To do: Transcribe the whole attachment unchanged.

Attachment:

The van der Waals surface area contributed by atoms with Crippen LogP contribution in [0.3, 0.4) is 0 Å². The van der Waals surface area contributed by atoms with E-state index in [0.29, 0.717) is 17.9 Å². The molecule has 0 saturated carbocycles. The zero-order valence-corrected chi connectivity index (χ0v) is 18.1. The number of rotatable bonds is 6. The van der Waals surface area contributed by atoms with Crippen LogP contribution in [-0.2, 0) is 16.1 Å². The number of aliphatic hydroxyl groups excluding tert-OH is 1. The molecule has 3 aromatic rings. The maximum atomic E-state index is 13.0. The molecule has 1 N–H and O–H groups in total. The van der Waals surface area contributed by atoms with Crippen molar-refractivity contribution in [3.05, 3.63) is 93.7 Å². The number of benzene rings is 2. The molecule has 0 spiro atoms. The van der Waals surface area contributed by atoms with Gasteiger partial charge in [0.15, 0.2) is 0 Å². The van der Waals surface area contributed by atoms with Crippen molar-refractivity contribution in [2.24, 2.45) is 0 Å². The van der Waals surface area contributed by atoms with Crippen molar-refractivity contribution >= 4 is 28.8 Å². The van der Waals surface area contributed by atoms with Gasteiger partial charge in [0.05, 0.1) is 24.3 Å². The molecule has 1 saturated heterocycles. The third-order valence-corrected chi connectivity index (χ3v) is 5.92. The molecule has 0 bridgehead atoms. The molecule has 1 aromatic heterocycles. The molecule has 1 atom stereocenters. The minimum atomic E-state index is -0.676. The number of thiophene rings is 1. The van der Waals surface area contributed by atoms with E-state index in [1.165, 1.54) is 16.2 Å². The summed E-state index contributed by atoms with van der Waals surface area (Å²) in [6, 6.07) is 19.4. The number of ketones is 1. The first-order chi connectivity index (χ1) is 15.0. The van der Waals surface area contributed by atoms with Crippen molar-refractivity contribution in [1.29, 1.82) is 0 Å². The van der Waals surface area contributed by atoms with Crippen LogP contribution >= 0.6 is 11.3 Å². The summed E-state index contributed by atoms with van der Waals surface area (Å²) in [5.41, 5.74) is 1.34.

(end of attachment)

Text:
The van der Waals surface area contributed by atoms with Crippen LogP contribution in [0.3, 0.4) is 0 Å². The van der Waals surface area contributed by atoms with E-state index in [0.29, 0.717) is 17.9 Å². The molecule has 0 saturated carbocycles. The zero-order valence-corrected chi connectivity index (χ0v) is 18.1. The number of rotatable bonds is 6. The van der Waals surface area contributed by atoms with Crippen LogP contribution in [-0.2, 0) is 16.1 Å². The number of aliphatic hydroxyl groups excluding tert-OH is 1. The molecule has 3 aromatic rings. The maximum atomic E-state index is 13.0. The molecule has 1 N–H and O–H groups in total. The van der Waals surface area contributed by atoms with Crippen molar-refractivity contribution in [3.05, 3.63) is 93.7 Å². The number of benzene rings is 2. The molecule has 0 spiro atoms. The van der Waals surface area contributed by atoms with Gasteiger partial charge in [0.15, 0.2) is 0 Å². The van der Waals surface area contributed by atoms with Crippen molar-refractivity contribution in [2.24, 2.45) is 0 Å². The van der Waals surface area contributed by atoms with Crippen molar-refractivity contribution >= 4 is 28.8 Å². The van der Waals surface area contributed by atoms with Gasteiger partial charge in [0.05, 0.1) is 24.3 Å². The molecule has 1 saturated heterocycles. The third-order valence-corrected chi connectivity index (χ3v) is 5.92. The molecule has 0 bridgehead atoms. The molecule has 1 aromatic heterocycles. The molecule has 1 atom stereocenters. The minimum atomic E-state index is -0.676. The number of thiophene rings is 1. The van der Waals surface area contributed by atoms with E-state index in [1.165, 1.54) is 16.2 Å². The summed E-state index contributed by atoms with van der Waals surface area (Å²) in [6, 6.07) is 19.4. The number of ketones is 1. The first-order chi connectivity index (χ1) is 15.0. The van der Waals surface area contributed by atoms with Crippen molar-refractivity contribution in [1.29, 1.82) is 0 Å². The van der Waals surface area contributed by atoms with Crippen LogP contribution >= 0.6 is 11.3 Å². The summed E-state index contributed by atoms with van der Waals surface area (Å²) in [5.41, 5.74) is 1.34.